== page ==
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 Your Listing - Copyrights and TMs

Copyrights, Trademarks & Your Listing

How do you know if you're infringing someone's copyright, trademark or other rights when you create your listings? To find out, look at the guidelines listed below. This list will help you determine if your item is infringing (violating copyright law) or prohibited (not allowed on Half.com). Not allowing these items on the site protects you from liability and helps make Half.com a safe place for buying and selling. Selling or buying any of these items could put you at risk for civil or criminal liability. Your listing could be ended and you may be suspended from Half.com.

Half.com Guideline:

Contrary to popular belief, the fact that material is posted on the world wide web does not mean it is in the "public domain" or otherwise free to be taken, copied or used by others. Creators of web content probably have copyright, trademark and other rights in the material they create. Copying, modifying and possibly linking to content created by others could expose you to legal liability.

Half.com Guideline:

No Copying Allowed! When you prepare your listings you generally should use only material (text, photographs, etc.) and trademarks/names that you created or own yourself or licensed from the owners.

Half.com Guideline:

No Unauthorized Linking to Photos! You cannot link to a picture on Half.com.

What is a copyright?

A copyright is the protection given in the United States to certain original works of authorship, including text, pictures, music, etc. The owner of a copyright holds the exclusive right to duplicate, distribute and create derivative works from his work. Listings often contain text, photographs and the names/trademarks of companies. The text and photographs which you create and use in listings may be protected by copyright laws.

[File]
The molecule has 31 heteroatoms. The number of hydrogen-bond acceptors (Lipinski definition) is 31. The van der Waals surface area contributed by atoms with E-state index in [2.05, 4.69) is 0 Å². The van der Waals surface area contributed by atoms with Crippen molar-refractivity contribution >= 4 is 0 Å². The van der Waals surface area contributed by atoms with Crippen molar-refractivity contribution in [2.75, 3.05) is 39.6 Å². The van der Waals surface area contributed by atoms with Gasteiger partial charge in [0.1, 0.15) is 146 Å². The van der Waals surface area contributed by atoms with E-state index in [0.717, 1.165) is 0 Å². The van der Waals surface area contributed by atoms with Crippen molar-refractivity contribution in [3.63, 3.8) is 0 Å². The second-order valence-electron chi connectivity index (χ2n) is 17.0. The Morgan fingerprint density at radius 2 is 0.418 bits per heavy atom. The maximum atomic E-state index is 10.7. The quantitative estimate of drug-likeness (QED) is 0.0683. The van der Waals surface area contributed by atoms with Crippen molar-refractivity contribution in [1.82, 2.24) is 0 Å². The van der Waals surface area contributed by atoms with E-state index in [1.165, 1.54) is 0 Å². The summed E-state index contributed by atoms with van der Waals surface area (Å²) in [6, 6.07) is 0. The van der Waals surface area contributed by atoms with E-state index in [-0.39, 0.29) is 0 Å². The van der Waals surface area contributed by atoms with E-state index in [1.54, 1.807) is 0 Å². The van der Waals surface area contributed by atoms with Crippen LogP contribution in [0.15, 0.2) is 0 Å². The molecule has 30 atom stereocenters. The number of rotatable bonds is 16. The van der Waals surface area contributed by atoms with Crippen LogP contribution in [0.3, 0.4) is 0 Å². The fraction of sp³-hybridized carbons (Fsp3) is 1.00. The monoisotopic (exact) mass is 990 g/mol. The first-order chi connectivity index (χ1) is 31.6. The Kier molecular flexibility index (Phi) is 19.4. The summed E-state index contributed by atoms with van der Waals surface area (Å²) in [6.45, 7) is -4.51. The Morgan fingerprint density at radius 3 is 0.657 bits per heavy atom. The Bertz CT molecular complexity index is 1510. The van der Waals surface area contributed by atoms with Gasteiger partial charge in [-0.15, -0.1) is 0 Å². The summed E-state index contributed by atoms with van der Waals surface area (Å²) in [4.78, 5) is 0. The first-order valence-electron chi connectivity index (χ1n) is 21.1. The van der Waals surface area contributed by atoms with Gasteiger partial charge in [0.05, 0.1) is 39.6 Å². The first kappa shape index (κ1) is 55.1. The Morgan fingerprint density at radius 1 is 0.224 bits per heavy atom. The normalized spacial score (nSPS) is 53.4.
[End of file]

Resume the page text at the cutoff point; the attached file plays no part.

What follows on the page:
If you copy someone else's listing text or original photograph, or copy text or photographs from any other place (depending upon how much is copied), you may be infringing someone's copyright. They may be able to request the ending of your listing. Here are some examples of potentially infringing listings:

  • You scan a photograph of Elvis Presley (without permission) to use in a listing in which you are selling an authentic autograph of Elvis Presley

  • You copy someone else's text and (without permission) paste it into your own listing to sell the same item (Making slight modifications to the text may not relieve you of liability if it is substantially similar to the original text.)

What is a trademark?

A trademark is a name or logo used by a company (or person) to identify its goods or services.

Half.com Guideline:

No Confusing Listings! If you are selling a brand name product, you can probably show a picture of the product and refer to the company by name, but you cannot do so in such a way that it suggests that your listing is approved, sponsored or endorsed by the manufacturer. Also, you must be careful not to sell products which bear the brand name of a company which did not make the product.

Here are some examples of potentially infringing listings:

  • You prepare a listing to sell non-branded sunglasses, but you use the Rayban(r) trademark in your listing

  • You are selling a non-Disney(r) stuffed animal, but use a picture of Mickey Mouse(r) in your listing

What About the Berne Convention?

Some users have written to us asking whether the Berne Convention for the Protection of Literary and Artistic Works (sometimes mistakenly referred to as the "Berne Act") allows them to list an otherwise infringing item. The short answer is "no." The Berne Convention is an international treaty that the United States agreed to in 1989. By signing the Berne Convention, the U.S. committed to making certain changes to its copyright law. In fact, even before signing the Berne Convention, the U.S. had made all the necessary changes to its law. The Berne Convention itself is not U.S. law and does not excuse activity which otherwise would violate U.S. copyright law.

For more information about copyrights and trademarks

U.S. Copyright Office
U.S. Trademark Office
U.S. Law on Copyrights
Findlaw - General Law
International Trademark Association - FAQs on Trademarks
Avoiding Trademark, Patent and Copyright Problems (Franklin Pierce Law Center)
FACE (Friends of Copyright Education)